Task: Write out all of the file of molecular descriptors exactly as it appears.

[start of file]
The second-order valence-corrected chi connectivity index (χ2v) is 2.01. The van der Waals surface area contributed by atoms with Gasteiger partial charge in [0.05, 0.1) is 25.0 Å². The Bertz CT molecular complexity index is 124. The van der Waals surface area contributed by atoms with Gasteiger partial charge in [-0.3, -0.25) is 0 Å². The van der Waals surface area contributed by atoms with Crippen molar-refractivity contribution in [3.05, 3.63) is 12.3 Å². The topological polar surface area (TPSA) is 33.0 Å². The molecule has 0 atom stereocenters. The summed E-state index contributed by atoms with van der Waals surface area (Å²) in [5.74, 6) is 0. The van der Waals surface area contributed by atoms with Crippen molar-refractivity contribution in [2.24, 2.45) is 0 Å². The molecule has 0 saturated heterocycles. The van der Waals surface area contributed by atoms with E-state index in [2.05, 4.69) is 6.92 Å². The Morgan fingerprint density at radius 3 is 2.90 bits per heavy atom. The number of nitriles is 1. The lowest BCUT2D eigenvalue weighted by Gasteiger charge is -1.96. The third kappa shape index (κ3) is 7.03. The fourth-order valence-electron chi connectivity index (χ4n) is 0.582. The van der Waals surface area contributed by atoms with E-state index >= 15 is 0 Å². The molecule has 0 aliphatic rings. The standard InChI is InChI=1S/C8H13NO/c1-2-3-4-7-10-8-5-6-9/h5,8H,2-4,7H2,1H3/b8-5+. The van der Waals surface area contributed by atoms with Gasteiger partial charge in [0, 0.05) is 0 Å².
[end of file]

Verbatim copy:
The second-order valence-corrected chi connectivity index (χ2v) is 2.01. The van der Waals surface area contributed by atoms with Gasteiger partial charge in [0.05, 0.1) is 25.0 Å². The Bertz CT molecular complexity index is 124. The van der Waals surface area contributed by atoms with Gasteiger partial charge in [-0.3, -0.25) is 0 Å². The van der Waals surface area contributed by atoms with Crippen molar-refractivity contribution in [3.05, 3.63) is 12.3 Å². The topological polar surface area (TPSA) is 33.0 Å². The molecule has 0 atom stereocenters. The summed E-state index contributed by atoms with van der Waals surface area (Å²) in [5.74, 6) is 0. The van der Waals surface area contributed by atoms with Crippen molar-refractivity contribution in [2.24, 2.45) is 0 Å². The molecule has 0 saturated heterocycles. The van der Waals surface area contributed by atoms with E-state index in [2.05, 4.69) is 6.92 Å². The Morgan fingerprint density at radius 3 is 2.90 bits per heavy atom. The number of nitriles is 1. The lowest BCUT2D eigenvalue weighted by Gasteiger charge is -1.96. The third kappa shape index (κ3) is 7.03. The fourth-order valence-electron chi connectivity index (χ4n) is 0.582. The van der Waals surface area contributed by atoms with E-state index >= 15 is 0 Å². The molecule has 0 aliphatic rings. The standard InChI is InChI=1S/C8H13NO/c1-2-3-4-7-10-8-5-6-9/h5,8H,2-4,7H2,1H3/b8-5+. The van der Waals surface area contributed by atoms with Gasteiger partial charge in [0, 0.05) is 0 Å².